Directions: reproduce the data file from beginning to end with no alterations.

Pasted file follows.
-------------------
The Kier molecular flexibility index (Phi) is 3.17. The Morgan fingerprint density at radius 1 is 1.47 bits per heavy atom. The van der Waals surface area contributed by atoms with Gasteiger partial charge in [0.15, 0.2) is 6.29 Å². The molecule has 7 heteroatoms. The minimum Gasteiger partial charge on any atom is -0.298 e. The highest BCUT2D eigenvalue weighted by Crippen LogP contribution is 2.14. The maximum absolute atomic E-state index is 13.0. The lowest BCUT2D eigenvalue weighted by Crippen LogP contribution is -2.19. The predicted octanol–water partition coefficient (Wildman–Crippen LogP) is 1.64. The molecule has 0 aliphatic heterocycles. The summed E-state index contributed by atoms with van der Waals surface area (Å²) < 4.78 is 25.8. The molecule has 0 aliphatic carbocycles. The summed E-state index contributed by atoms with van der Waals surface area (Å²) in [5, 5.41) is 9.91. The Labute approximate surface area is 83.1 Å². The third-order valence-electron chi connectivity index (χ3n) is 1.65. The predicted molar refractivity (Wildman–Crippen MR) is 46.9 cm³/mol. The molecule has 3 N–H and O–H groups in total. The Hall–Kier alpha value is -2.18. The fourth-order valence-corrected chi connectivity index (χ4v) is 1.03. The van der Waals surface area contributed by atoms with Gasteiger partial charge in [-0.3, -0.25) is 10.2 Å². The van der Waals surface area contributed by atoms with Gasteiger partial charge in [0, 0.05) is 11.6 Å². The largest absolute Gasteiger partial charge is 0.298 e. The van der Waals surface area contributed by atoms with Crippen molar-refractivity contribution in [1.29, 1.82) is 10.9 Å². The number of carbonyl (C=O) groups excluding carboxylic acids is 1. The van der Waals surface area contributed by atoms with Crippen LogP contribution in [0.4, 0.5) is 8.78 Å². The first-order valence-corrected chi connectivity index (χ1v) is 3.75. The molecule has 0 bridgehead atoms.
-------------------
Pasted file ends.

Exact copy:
The Kier molecular flexibility index (Phi) is 3.17. The Morgan fingerprint density at radius 1 is 1.47 bits per heavy atom. The van der Waals surface area contributed by atoms with Gasteiger partial charge in [0.15, 0.2) is 6.29 Å². The molecule has 7 heteroatoms. The minimum Gasteiger partial charge on any atom is -0.298 e. The highest BCUT2D eigenvalue weighted by Crippen LogP contribution is 2.14. The maximum absolute atomic E-state index is 13.0. The lowest BCUT2D eigenvalue weighted by Crippen LogP contribution is -2.19. The predicted octanol–water partition coefficient (Wildman–Crippen LogP) is 1.64. The molecule has 0 aliphatic heterocycles. The summed E-state index contributed by atoms with van der Waals surface area (Å²) < 4.78 is 25.8. The molecule has 0 aliphatic carbocycles. The summed E-state index contributed by atoms with van der Waals surface area (Å²) in [5, 5.41) is 9.91. The Labute approximate surface area is 83.1 Å². The third-order valence-electron chi connectivity index (χ3n) is 1.65. The predicted molar refractivity (Wildman–Crippen MR) is 46.9 cm³/mol. The molecule has 3 N–H and O–H groups in total. The Hall–Kier alpha value is -2.18. The fourth-order valence-corrected chi connectivity index (χ4v) is 1.03. The van der Waals surface area contributed by atoms with Gasteiger partial charge in [-0.3, -0.25) is 10.2 Å². The van der Waals surface area contributed by atoms with Gasteiger partial charge in [0, 0.05) is 11.6 Å². The largest absolute Gasteiger partial charge is 0.298 e. The van der Waals surface area contributed by atoms with Crippen molar-refractivity contribution in [1.29, 1.82) is 10.9 Å². The number of carbonyl (C=O) groups excluding carboxylic acids is 1. The van der Waals surface area contributed by atoms with Crippen LogP contribution in [0.4, 0.5) is 8.78 Å². The first-order valence-corrected chi connectivity index (χ1v) is 3.75. The molecule has 0 bridgehead atoms.